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On this day in 1988, a candidate for the United States vice-president made one of the more memorable and rhetorically nuanced retorts in political history. The Democratic candidate was Lloyd Bentsen. His opponent was Republican candidate Dan Quayle, a younger and much less experience candidate than Bentsen. It was inevitable that Quayle’s lack of experience would come up in the debate. When it did, Quayle made a historical comparison, saying he had as much experience as did John F. Kennedy before he was elected president. Bentsen seemed to anticipate the comparison and pounced:
Senator, I served with Jack Kennedy. I knew Jack Kennedy. Jack Kennedy was a friend of mine. Senator, you’re no Jack Kennedy.
Bentsen’s response was not only the most memorable line in the entire debate, it was also the most memorable line ever from any vice-presidential debate. Even more, it might just be the most memorable line ever from a political debate.
It’s not just the repetition of “Jack Kennedy” that gives the quip its force; it’s also the placement of the name. Notice that of the four times “Jack Kennedy” is repeated, three of them are at the end of a clause. Each time Bentsen repeats the name, it echoes, like the sound of gavel pounding on a judge’s bench.
This rhetorical repeater is called epistrophe (eh-PIS-tro-fee), and it’s simply defined as repetition of the same word or phrase at the end of successive phrases or clauses. It’s the exact opposite of anaphora, repetition of the same word or phrase at the beginning of successive phrases or clauses (See August 28: Anaphora Day)(1).
If you want to write well, learn to use epistrophe. If you want your sentences to resonate with your reader, learn to use epistrophe. If you want to add a pleasing rhythm to your sentences — punctuating them with a key idea — learn to use epistrophe.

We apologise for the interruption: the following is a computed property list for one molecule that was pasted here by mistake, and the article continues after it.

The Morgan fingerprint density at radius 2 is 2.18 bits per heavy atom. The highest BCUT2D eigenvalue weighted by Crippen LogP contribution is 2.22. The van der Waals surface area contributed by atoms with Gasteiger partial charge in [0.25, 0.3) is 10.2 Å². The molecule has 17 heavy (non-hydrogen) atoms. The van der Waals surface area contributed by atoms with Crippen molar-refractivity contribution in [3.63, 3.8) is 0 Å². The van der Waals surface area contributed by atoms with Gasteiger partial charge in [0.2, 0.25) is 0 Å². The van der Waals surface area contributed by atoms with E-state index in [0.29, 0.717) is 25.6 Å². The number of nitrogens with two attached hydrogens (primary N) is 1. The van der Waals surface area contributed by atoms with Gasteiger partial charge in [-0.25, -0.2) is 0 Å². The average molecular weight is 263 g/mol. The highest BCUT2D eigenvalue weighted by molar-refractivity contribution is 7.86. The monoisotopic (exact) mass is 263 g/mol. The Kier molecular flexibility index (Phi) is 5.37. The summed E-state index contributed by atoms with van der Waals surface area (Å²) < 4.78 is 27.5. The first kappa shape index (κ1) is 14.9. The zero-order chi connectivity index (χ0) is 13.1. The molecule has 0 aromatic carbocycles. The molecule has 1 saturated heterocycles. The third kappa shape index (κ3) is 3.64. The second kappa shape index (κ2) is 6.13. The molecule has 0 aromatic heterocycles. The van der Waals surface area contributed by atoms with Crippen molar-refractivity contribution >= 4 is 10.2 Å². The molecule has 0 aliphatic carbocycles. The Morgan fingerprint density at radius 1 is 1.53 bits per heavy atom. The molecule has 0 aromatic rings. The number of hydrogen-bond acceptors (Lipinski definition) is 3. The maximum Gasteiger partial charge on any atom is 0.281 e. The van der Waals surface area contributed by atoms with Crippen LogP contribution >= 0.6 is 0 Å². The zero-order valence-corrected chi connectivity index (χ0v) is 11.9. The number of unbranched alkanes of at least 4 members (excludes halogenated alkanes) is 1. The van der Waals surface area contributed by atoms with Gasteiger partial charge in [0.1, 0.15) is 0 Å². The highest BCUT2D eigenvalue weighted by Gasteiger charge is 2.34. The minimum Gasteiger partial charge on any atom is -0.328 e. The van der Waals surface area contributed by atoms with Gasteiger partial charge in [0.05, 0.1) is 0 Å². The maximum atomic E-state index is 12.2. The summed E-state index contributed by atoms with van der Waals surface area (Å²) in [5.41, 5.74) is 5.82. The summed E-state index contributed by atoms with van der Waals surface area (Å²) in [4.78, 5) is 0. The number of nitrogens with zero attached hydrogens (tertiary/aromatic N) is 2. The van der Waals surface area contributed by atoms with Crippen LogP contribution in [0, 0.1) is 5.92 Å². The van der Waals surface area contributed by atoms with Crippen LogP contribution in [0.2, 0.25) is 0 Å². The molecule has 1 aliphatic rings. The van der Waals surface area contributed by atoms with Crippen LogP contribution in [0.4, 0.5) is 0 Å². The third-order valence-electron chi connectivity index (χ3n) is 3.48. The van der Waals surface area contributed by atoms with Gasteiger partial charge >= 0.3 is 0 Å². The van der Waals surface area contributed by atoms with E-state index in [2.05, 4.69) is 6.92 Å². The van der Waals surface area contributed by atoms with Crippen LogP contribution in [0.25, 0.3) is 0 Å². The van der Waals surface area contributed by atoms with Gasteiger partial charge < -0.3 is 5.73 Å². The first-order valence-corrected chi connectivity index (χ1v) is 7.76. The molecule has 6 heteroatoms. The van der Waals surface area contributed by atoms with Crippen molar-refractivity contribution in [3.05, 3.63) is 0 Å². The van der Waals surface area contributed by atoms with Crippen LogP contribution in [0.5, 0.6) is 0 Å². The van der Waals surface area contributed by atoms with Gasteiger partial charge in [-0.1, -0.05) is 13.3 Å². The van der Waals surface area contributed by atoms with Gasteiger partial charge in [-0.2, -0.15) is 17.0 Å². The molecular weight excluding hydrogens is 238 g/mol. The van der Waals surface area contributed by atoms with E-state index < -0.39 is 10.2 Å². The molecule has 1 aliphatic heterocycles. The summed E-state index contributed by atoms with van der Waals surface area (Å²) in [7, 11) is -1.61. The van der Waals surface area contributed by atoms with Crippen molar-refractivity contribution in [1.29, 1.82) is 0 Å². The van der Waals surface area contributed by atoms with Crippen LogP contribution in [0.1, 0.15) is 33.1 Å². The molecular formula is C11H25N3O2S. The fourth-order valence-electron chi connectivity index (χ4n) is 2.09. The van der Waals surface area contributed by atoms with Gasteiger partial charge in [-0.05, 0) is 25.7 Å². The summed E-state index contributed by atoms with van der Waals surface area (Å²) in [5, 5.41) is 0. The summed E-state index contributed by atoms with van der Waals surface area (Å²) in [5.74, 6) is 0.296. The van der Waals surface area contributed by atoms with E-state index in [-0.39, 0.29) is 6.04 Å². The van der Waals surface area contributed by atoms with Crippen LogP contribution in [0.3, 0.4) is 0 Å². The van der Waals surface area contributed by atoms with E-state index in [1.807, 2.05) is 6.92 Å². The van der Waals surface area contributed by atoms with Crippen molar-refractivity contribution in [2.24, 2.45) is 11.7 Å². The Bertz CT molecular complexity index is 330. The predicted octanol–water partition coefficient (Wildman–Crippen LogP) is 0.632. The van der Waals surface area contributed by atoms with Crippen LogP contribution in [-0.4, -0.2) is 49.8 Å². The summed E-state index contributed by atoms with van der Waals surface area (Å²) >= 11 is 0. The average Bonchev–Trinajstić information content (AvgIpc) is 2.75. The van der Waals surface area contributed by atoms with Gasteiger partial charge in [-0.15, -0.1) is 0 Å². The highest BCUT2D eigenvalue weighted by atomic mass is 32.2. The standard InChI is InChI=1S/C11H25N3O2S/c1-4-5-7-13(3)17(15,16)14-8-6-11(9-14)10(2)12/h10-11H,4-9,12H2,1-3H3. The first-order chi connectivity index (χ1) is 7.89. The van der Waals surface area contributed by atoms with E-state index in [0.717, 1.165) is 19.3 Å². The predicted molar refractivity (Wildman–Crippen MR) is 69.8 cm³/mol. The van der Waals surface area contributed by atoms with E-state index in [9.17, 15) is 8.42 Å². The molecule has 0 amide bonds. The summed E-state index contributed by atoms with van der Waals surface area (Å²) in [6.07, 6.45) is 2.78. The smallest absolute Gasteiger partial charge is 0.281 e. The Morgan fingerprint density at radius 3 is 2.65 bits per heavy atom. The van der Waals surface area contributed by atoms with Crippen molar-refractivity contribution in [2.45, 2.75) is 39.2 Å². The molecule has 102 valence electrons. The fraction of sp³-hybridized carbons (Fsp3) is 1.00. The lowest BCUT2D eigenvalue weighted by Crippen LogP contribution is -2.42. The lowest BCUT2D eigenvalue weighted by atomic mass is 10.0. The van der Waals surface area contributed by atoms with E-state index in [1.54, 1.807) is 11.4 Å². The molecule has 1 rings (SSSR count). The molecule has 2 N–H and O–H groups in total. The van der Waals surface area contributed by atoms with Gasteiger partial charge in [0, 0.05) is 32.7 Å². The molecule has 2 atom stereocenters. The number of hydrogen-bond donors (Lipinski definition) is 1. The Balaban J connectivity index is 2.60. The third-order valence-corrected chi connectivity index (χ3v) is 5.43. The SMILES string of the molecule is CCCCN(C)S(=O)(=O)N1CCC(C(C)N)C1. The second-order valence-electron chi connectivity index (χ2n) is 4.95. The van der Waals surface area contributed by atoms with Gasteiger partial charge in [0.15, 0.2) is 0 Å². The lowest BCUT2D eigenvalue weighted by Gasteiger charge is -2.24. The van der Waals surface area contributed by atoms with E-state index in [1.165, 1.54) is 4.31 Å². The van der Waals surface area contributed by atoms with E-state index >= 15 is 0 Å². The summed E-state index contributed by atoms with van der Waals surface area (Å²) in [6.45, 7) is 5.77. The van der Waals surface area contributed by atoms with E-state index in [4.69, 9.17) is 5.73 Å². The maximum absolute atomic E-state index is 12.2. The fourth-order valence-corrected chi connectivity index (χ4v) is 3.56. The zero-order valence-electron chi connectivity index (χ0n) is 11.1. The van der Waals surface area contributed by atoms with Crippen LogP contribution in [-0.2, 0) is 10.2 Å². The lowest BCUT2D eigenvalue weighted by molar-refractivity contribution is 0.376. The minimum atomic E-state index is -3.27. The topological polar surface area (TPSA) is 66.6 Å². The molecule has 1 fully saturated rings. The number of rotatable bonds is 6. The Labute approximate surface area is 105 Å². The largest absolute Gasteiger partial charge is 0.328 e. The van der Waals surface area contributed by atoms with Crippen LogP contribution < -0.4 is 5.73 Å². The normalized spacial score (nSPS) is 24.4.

Great writers and great speakers use epistrophe to make their sentences more rhythmic and more dramatic.
Here are two examples:
. . . that government of the people, by the people, for the people, shall not perish from the earth. -Abraham Lincoln, Gettysburg Address (1863)
“Business!” cried the Ghost, wringing his hands again. “Mankind was my business. The common welfare was my business; charity, mercy, forbearance, and benevolence were, all, my business. The dealings of my trade were but a drop of water in the comprehensive ocean of my business!” -Jacob Marley’s ghost in Charles Dickens, A Christmas Carol (1843)
Today’s Challenge: Save the Best for Last
Epistrophe is especially effective when you want to emphasize and drum home a concept or idea. What is a basic concept that all children should be taught, either in school or out of school, such as manners, creativity, patience, or dental hygiene? Brainstorm a list of possible concepts. Then, write a catchy, but brief, Public Service Announcement (PSA) on the one concept you think is most important and why you think it is most important. Use epistrophe to make you PSA unforgettable and to leave your concept echoing in the mind of your audience long after they have listened to it. (Common Core Writing 1 – Argument)
1-Farnsworth, Ward. Farnsworth’s Classical English Rhetoric. Boston: David R. Godine, 2011: 32.